Why You Shouldn't Fear Patient Reviews
Why You Shouldn't Fear Patient Reviews
January 9, 2020 by Kenechi Chiemelu


As a healthcare provider, if you’re not aware of the nuances of digital marketing, then the concept of online reviews can seem like your biggest adversary. 

This article intends to debunk that thought process so you can remove that limiting mentality.

Online Reviews… Oh no!

Let’s break it down, bit by bit. In our era of digitized social networks, it’s not really the online aspect of patient reviews that terrify physicians, but how defamation can easily spread to outside circles. Each potential comment is like a tidal wave of anxiety for the ‘modern doc’.

I mean, from a doctor’s perspective, you’re meeting with a complete stranger who has the power to positively or negatively impact your image. Either way, you will treat them to the best of your ability but you still feel a bit anxious. And from the patient’s perspective, you’re meeting with a complete stranger and, quite literally, putting your life in their hands.

Ultimately, a bad review might seem terrible. It might even leave a bad taste in your mouth. But I can assure you that it isn’t this: another stranger popping up out of nowhere and telling your potential clients that you are a quack, a charlatan, a witch-doctor... you get the idea. Reviews, good or bad, are incredibly important, period.

Why Are Both Good & Bad Patient Reviews Important?

Because you will eventually get a bad patient review… which is fantastic! Why is that fantastic? Well, you get to learn a little more about the psychology of people. It is far easier for people to forget how much weight is behind their words when saying it online.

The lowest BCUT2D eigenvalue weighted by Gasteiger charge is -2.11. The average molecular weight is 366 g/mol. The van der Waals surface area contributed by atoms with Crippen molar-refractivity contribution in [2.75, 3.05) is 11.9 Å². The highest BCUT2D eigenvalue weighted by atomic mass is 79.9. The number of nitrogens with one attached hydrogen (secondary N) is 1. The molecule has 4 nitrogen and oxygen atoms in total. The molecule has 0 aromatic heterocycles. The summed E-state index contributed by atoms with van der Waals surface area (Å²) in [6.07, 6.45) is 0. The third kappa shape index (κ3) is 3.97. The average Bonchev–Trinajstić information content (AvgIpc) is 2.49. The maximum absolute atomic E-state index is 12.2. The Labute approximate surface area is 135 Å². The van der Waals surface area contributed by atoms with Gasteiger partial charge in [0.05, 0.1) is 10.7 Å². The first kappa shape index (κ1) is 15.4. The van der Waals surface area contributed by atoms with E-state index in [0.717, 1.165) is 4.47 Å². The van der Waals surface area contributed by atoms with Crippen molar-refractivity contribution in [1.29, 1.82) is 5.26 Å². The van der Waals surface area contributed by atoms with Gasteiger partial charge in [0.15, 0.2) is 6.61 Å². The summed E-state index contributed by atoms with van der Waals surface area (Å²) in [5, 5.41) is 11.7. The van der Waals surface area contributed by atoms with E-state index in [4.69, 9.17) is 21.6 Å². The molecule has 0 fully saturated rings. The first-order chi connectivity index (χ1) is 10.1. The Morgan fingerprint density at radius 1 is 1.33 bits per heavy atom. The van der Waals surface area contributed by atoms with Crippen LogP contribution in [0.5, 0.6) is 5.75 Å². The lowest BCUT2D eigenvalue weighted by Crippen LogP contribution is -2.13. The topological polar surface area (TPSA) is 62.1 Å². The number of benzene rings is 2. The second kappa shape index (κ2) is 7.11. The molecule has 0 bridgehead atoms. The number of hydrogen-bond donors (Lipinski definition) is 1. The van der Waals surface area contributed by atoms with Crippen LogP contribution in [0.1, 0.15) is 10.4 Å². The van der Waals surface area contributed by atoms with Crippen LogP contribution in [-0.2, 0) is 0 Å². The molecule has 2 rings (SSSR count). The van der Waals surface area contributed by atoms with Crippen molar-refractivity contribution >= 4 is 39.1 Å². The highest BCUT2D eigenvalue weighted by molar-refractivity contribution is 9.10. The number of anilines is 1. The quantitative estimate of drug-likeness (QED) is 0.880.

More so, it’s easier to forget how the discomfort of their illness can affect their perception of the service. This doesn’t invalidate anyone’s frustrations though. But it is necessary to see that concerns like “my questions weren’t answered”, “my medication costs are too high”, or outside events, like parking or the waiting time, can exasperate a person’s experience based on how sick they’re feeling.  I know I can speak for others when I say that whenever I’m feeling sick, I fail to realize that our doctors are human beings who are just as stressed (if not more) as myself.

There’s Always Room For One More!

As a physician, you're trained to be an empathetic shoulder to lean on. The very nature of reviews means that sometimes you’ll do a great job and other times, you must develop your bedside skills. Hearing those concerns can allow you to make necessary improvements… maybe not with the parking, but in other areas. For instance, your office could be a bit more organized, the ‘walk-in’ hours could be updated, patients could be informed of a waiting period beforehand, and so forth.  

Some doctors might think, “well, that’s not entirely fair, I see at least 20 - 25 patients a day, so I can’t always be my best”. And sir/ma’am, you are absolutely right. But spending a bit of time to let your patients see your empathetic side will let them understand that you don’t have to be your best to care about them. Being calm, recognizing your limits, and addressing those negative reviews in a kind way can spark a change.


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